Originally published in 2004, Gilead is the first in Marilynne Robinson’s ‘Gilead Trilogy’ which also includes Home and Lila, the latter of which was longlisted for last year’s Man Booker Prize. Set in the 1950’s the novel is a story of life passed on from father to son.
‘There’s a lot under the surface of life, everyone knows that.’
As he approaches the end of his life, Reverend John Ames begins a letter to his young son. Narrated by Ames, Gilead is a letter from a father to his son that covers life, death and everything in between. It is a patchwork of memories and stories of family history. It also focuses on religion and faith but despite not being a religious person myself this didn’t influence my enjoyment of the book. Instead I found that Robinson’s use of faith reflects humanity and morality.
‘You may not remember me very well at all, and it may seem to you to be no great thing to have been the good child of an old man…’
Whilst the plot and narrative style is relatively simple this is a novel that contains so much more than I anticipated. The Reverend tells his son about his family, recalling memories both good and bad. He also provides a lot of his thoughts and musings on life and this included many beautiful moments. It is a novel that reminds us of what is most important in life, and how life itself is something to treasure – a point which can sometimes be lost in the hustle and bustle of modern life.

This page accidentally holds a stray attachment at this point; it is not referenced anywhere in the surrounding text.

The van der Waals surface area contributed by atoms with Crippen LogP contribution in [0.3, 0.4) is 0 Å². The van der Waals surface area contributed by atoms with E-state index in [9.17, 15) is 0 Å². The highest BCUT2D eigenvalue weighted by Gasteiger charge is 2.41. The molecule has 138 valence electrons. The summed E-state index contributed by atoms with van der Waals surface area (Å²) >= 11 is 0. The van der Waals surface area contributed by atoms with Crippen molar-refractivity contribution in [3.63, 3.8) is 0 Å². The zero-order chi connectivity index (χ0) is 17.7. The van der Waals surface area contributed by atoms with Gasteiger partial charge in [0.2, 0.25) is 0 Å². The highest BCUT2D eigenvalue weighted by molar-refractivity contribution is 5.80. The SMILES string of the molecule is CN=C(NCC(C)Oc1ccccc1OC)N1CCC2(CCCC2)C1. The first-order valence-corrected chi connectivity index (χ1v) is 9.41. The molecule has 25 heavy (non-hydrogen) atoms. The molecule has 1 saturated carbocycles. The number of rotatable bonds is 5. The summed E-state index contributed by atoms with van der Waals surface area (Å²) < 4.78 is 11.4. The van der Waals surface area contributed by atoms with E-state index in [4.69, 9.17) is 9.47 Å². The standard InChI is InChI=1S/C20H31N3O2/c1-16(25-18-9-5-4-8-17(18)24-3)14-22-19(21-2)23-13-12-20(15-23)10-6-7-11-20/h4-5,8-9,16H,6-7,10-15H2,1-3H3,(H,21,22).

‘I know you will be and I hope you are an excellent man, and I will love you absolutely if you are not’
The fact that Ames is close to the end of his life and soon to be leaving behind his child makes the story a melancholic one. However, it is not a completely gloomy read. It is a poignant story which looks at how we come to terms with death, how we can accept it and feel gratitude for a life we have loved. In his letter, Ames ensures his son knows everything he needs to know, to ensure he has something to remember his father by and to know how much he is loved.
‘There is a wound in the flesh of human life that scars when it heals and often enough seems never to heal at all.’
Gilead is a touching, tender novel. It is a gentle mediation on life and death, family and faith which contains moments for reflection and moments to savour. It is a subtle but beautiful story of a father’s life and love.
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